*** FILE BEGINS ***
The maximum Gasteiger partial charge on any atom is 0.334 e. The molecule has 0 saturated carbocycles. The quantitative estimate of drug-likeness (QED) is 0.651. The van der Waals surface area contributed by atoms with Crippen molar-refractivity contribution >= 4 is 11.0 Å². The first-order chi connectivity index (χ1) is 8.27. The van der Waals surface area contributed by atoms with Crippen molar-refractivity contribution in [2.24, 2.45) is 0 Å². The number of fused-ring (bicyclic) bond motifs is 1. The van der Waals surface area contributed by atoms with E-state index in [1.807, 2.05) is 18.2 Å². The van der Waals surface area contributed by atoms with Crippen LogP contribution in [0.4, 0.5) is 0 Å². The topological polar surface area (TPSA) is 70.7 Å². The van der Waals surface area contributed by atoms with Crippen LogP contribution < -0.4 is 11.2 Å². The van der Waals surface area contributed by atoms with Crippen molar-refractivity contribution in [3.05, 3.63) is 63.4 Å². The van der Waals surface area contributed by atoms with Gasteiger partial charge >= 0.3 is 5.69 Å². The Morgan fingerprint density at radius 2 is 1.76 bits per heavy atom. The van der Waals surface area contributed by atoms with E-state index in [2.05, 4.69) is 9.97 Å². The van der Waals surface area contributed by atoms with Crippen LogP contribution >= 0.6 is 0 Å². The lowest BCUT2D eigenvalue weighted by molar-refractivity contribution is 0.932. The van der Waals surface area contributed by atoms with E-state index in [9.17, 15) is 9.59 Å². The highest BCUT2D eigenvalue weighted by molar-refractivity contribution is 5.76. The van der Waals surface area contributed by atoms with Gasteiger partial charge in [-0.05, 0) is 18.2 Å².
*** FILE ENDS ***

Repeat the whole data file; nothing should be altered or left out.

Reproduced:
The maximum Gasteiger partial charge on any atom is 0.334 e. The molecule has 0 saturated carbocycles. The quantitative estimate of drug-likeness (QED) is 0.651. The van der Waals surface area contributed by atoms with Crippen molar-refractivity contribution >= 4 is 11.0 Å². The first-order chi connectivity index (χ1) is 8.27. The van der Waals surface area contributed by atoms with Crippen molar-refractivity contribution in [2.24, 2.45) is 0 Å². The number of fused-ring (bicyclic) bond motifs is 1. The van der Waals surface area contributed by atoms with E-state index in [1.807, 2.05) is 18.2 Å². The van der Waals surface area contributed by atoms with Crippen LogP contribution in [0.4, 0.5) is 0 Å². The topological polar surface area (TPSA) is 70.7 Å². The van der Waals surface area contributed by atoms with Crippen LogP contribution < -0.4 is 11.2 Å². The van der Waals surface area contributed by atoms with Crippen molar-refractivity contribution in [3.05, 3.63) is 63.4 Å². The van der Waals surface area contributed by atoms with Gasteiger partial charge >= 0.3 is 5.69 Å². The Morgan fingerprint density at radius 2 is 1.76 bits per heavy atom. The van der Waals surface area contributed by atoms with E-state index in [2.05, 4.69) is 9.97 Å². The van der Waals surface area contributed by atoms with Crippen LogP contribution >= 0.6 is 0 Å². The lowest BCUT2D eigenvalue weighted by molar-refractivity contribution is 0.932. The van der Waals surface area contributed by atoms with E-state index in [9.17, 15) is 9.59 Å². The highest BCUT2D eigenvalue weighted by molar-refractivity contribution is 5.76. The van der Waals surface area contributed by atoms with Gasteiger partial charge in [-0.05, 0) is 18.2 Å².